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Safety first: A history of lab mishaps at McGill

Any student who has taken a chemistry lab at McGill is familiar with the infamous “Safety Lecture.” For most students, this means an hour of staring off into space as an overly-dramatic video shows acids inevitably spilled on unprotected eyes. Yet, such unfortunate accidents have such a low probability of occurrence that many students disregard… Keep Reading

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MNI researchers create data model to isolate causes of Alzheimer’s disease

Alzheimer’s disease, first described by Alois Alzheimer in 1906, is a progressive brain disorder that causes debilitating cognitive impairments. Today, it is the most common cause of dementia, responsible for 60 to 70 per cent of 47.5 million cases worldwide. Due to its high prevalence, Alzheimer’s disease poses a significant economic burden for affected families… Keep Reading

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In appreciation of the McGill Library

When I look at the McGill Library, I am grateful for its extensive variety of academic sources, which have been vital to my studies. Recently, the University of Ottawa decided to cancel thousands of individual journal and database subscriptions in order to make up for a $1.5 million budget shortfall in the 2016-2017 fiscal year.… Keep Reading

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Girls rule, boys sleep more soundly: McGill professor finds hormonal differences affect sleep quality

Men and women are constantly compared—whether in sports, academics, or income levels. A new study by Diane Boivin, McGill Medicine and Assistant Professor in Psychiatry, highlights how sex can also impact quality of sleep. Many scientists have researched the discrepancy of sleep disorders between men and women. An article by CBS News stated that while… Keep Reading

Event spotlight: McGill’s 22nd edition of Soup and Science

At the 22nd edition of Soup and Science, hosted by the Office for Undergraduate Research, professors took the stage to explain their research. The event, held last week at the Redpath Museum, offered students a chance to hear about professors’ research and meet with them to find out how to get involved—all while enjoying free… Keep Reading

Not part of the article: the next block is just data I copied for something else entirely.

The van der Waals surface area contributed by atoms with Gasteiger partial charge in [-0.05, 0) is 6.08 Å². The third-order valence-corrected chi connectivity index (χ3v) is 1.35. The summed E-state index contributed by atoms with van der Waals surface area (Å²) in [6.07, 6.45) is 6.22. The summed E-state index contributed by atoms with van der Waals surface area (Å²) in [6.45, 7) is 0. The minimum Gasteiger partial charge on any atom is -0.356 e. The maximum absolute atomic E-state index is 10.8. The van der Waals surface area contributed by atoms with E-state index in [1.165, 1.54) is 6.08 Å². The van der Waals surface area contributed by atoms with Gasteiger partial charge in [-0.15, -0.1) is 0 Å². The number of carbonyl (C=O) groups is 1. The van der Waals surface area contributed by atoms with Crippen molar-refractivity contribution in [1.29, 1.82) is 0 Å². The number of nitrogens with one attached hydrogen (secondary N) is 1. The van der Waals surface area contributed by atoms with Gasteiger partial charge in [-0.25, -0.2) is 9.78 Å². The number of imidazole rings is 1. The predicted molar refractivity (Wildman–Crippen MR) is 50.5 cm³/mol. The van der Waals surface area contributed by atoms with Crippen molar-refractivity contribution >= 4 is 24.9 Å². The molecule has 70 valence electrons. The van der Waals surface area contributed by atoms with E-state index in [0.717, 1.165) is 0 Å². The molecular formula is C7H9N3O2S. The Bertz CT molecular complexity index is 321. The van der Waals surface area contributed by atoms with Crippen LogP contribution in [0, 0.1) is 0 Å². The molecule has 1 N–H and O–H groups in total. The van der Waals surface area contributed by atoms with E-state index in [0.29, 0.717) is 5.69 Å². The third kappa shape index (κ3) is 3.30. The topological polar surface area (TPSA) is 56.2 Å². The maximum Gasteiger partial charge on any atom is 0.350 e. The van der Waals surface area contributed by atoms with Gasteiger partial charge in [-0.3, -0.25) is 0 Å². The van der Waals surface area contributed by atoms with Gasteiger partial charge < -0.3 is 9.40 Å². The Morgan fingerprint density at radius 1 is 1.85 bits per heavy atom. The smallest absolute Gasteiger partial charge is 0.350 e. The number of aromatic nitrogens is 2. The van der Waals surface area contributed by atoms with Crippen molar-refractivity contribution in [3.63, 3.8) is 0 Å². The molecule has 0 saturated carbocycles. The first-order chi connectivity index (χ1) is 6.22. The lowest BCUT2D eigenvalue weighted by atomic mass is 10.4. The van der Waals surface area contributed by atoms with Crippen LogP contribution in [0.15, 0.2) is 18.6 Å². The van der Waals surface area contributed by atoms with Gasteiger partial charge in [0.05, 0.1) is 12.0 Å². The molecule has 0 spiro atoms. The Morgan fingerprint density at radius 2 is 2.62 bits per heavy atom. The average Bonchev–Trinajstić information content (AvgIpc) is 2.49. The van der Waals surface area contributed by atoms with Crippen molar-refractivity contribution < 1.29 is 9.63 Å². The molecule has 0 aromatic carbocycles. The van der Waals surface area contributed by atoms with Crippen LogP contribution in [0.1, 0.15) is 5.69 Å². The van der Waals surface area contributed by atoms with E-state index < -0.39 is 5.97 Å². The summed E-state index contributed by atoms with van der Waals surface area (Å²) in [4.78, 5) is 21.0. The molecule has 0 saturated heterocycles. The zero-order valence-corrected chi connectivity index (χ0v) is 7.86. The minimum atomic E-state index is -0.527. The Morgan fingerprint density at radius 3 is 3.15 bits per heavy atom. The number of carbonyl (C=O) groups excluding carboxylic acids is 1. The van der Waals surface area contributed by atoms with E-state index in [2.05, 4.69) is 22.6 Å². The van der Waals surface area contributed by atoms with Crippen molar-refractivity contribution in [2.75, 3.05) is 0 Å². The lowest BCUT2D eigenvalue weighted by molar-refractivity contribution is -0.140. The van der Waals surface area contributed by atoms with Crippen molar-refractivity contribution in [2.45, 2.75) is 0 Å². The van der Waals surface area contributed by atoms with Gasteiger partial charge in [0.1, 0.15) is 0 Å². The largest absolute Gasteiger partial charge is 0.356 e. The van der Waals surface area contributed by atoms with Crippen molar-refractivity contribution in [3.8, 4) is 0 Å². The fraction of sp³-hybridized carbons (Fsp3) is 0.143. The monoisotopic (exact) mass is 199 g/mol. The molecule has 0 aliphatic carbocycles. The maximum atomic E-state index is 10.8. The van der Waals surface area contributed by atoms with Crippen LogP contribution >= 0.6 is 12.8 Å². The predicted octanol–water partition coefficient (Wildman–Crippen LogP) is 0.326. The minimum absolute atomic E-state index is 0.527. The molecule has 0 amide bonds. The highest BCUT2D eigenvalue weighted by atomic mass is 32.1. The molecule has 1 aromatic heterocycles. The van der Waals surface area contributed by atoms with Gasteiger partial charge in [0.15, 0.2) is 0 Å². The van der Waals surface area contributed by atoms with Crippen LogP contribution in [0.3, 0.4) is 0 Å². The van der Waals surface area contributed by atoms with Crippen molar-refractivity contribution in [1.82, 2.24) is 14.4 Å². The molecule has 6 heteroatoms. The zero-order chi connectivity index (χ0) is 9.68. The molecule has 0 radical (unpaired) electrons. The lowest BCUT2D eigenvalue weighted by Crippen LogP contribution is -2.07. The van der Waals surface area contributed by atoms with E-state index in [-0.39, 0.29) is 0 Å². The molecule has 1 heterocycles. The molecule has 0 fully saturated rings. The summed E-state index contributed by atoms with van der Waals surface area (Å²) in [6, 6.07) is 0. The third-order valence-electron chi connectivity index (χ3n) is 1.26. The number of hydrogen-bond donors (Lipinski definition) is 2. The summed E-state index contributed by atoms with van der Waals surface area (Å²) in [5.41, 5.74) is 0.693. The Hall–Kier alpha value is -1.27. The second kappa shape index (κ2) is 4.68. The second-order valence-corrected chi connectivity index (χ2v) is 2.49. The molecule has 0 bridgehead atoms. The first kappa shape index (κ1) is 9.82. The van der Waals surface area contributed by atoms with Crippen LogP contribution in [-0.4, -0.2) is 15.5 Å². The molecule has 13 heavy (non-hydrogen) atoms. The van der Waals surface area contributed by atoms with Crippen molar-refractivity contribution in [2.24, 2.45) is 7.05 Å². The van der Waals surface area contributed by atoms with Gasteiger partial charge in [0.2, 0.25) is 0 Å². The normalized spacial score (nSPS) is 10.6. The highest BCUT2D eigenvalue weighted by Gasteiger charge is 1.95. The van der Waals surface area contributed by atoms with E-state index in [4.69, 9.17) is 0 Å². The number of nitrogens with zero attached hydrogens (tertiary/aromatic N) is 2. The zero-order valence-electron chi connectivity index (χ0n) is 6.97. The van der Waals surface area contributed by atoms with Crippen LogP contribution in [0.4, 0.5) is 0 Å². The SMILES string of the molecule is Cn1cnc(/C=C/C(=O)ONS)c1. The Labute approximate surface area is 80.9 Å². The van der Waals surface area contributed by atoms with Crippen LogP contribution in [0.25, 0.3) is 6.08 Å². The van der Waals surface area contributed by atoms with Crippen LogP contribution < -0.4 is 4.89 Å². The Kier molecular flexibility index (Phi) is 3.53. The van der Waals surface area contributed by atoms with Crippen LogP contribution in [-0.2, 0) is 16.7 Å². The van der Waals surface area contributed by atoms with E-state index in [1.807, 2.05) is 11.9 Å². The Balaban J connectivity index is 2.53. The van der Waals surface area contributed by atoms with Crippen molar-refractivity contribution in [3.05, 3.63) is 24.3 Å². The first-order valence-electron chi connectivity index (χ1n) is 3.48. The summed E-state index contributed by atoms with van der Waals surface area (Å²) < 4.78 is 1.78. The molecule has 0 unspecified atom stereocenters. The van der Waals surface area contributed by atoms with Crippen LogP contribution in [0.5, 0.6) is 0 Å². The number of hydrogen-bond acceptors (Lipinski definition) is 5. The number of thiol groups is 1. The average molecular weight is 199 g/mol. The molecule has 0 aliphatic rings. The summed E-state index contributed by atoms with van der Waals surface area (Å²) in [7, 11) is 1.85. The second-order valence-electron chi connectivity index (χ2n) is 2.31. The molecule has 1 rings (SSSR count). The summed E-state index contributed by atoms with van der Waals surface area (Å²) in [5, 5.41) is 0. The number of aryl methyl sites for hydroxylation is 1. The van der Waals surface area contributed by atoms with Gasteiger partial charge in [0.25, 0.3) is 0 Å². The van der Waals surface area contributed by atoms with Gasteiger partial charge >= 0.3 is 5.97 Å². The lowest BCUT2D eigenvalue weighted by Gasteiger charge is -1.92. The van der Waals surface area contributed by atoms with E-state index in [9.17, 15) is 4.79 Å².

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McGill wins $84 million grant for neuroscience program

McGill University reaffirmed itself as one of the top neuroscience research centres in the world when it won an $84 million federal grant to fund the innovative Healthy Brains for Healthy Lives (HBFHL) program for the next seven years. Canada First Excellence Research Fund (CFERF) provided the grant as part of a federal science funding… Keep Reading

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What’s it like getting a chemistry PhD?

“I can’t sleep some nights if I’m thinking about a model,” Rob Harkness said, laughing. Though easy to misinterpret, Harkness, a chemistry PhD student from the Mittermaier lab—who study biological systems primarily using calorimetry and NMR—is in fact talking about science.  “I’ve woken up some nights to text my supervisor, ‘Is it this?’” he explained.… Keep Reading

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The history of eugenics in Quebec and at McGill

McGill University is known for its cutting-edge scientific research. Many may not know, however, that during the early 20th century, McGill was a communication hub between eugenicists in Britain and Canada. Eugenics has its roots in England—the term was first coined by British scholar Francis Galton in 1883. Galton took eugenics to be “the science… Keep Reading

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Declassified: Mind control at McGill—a look at MK Ultra

The Allan Memorial Institute is located in an ominous mansion, formerly known as Ravenscrag, that looms over Rue McTavish at the foot of Mont Royal. The sinister stone building, said to be haunted, is befitting of the grisly experiment that occurred within its walls from 1957 to 1964: Project MK ULTRA. The Central Intelligence Agency (CIA)… Keep Reading

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